Going to the Mountain

Living in the mountains is in my limited estimation a little glimpse of Heaven! One of my greatest joys in life is hiking, especially the AT, and immersing myself step-by-step in the sustaining handiwork of God as I journey to waterfalls, vista points, cliffs, or just singing along the trail.

Two weeks ago, I had the immense privilege of hiking with a dear friend on the AT in Spivey Gap, near Erwin, TN. What made this hike so special was the week of snowfall prior to our hike. Trudging upward to High Rocks was difficult in the measurable snow of six inches to two feet. Arriving early in the morning, the cloud cover gave way to a beautiful sunny sky which caused the snow to sparkle like a jewelry store. Animal tracks were in abundance as was the partially covered footprints of a hiker from the previous day.

Of all the glorious things I experienced on this hike, what touched me the most was the serene stillness all around us. My friend and I were the only ones on the trail. Several times I would stop to just listen to the quiet and commune with my Lord in silent prayer.

Speaking of prayer, do you do all the talking? Is your prayer life consumed with petitions only. When’s the last time you just knelt or sat in the presence of your Heavenly Father listening to Him commune with your heart in the stillness?

Now about eight days after these sayings he took with him Peter and John and James and went up on the mountain to pray. And as he was praying, the appearance of his face was altered, and his clothing became dazzling white. While reading this passage this morning from Luke 9:28-29, I came across a rich commentary by Alexander MacLaren that speaks of prayer in a way that I am afraid is foreign to so many, of which I long for as well.

Prayer is more than petitions. It is not necessarily cast into words at all. In its widest, which is its truest sense, it is the attitude and exercise of devout contemplation of God and intercourse in heart, mind, and will with Him, a communion which unites aspiration and attainment, longing and fruition, asking and receiving, seeking and finding, a communion which often finds itself beggared for words, and sometimes even seems to transcend thought. How different is such an hour of rapt communion with the living God from the miserable notions which so many professing Christians have of prayer, as if it were but spoken requests, more or less fervent and sincere, for things that they want! The noblest communion of a soul with God can never be free from the consciousness of need and dependence. Petition must ever be an element in it, but supplication is only a corner of prayer. Such conscious converse with God is the very atmosphere in which the Christian soul should always live, and if it be an experience altogether strange to us we had better ask ourselves whether we yet know the realities of the Christian life, or have any claim to the name. ‘Truly, our fellowship is with the Father and with His Son, Jesus Christ,’ and if we have no share in that fellowship we do not belong to the class of whom it is the mark and possession. (MacLaren’s Expositions)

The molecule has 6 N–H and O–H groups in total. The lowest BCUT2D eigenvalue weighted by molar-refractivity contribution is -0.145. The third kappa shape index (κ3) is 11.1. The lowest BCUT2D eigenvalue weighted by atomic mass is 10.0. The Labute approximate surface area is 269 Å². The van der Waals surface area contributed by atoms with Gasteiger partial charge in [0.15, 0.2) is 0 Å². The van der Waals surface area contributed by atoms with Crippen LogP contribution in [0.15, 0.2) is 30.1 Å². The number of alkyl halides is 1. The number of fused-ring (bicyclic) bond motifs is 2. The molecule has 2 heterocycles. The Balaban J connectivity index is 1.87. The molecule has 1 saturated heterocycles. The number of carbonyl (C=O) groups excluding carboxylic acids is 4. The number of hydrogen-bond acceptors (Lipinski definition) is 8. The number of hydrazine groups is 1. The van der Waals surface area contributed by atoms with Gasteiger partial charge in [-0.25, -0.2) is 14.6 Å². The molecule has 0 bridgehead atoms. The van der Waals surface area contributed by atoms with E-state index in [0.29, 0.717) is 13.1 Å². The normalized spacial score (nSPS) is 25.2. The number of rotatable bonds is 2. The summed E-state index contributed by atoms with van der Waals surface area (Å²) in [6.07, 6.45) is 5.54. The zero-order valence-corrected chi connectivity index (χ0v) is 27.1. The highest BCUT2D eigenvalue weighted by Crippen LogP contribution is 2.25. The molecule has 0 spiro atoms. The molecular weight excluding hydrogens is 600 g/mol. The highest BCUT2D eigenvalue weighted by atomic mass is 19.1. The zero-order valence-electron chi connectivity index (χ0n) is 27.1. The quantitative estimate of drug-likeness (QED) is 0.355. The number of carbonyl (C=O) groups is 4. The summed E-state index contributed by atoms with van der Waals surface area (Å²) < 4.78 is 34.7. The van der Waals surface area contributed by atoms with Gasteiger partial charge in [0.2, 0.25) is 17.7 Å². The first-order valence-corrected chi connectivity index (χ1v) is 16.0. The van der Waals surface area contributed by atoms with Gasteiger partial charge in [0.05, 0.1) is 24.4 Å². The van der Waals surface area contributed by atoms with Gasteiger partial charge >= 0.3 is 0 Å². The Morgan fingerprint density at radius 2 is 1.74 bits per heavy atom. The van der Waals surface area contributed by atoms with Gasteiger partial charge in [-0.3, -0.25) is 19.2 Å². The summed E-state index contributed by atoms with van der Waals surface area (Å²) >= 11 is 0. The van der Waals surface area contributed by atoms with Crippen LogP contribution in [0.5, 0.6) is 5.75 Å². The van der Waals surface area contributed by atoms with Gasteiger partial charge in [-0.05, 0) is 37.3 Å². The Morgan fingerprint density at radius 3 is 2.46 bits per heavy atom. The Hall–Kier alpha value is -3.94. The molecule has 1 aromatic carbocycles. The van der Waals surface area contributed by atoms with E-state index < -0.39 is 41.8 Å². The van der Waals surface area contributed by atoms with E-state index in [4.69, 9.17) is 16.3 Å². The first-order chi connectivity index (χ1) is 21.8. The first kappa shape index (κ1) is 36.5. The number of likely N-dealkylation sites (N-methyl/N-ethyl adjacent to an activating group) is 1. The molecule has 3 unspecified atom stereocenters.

Just as the freshly fallen snow had blanketed the mountains with a calming stillness, may you be transfigured by simply moving from the “corner of prayer” petitions to the quiet contemplations of the vast vistas of our omnipotent, omniscient, omnipresent, holy, loving, merciful, gracious Heavenly Father!

Be still, and know that I am God. (Psalm 46:10)

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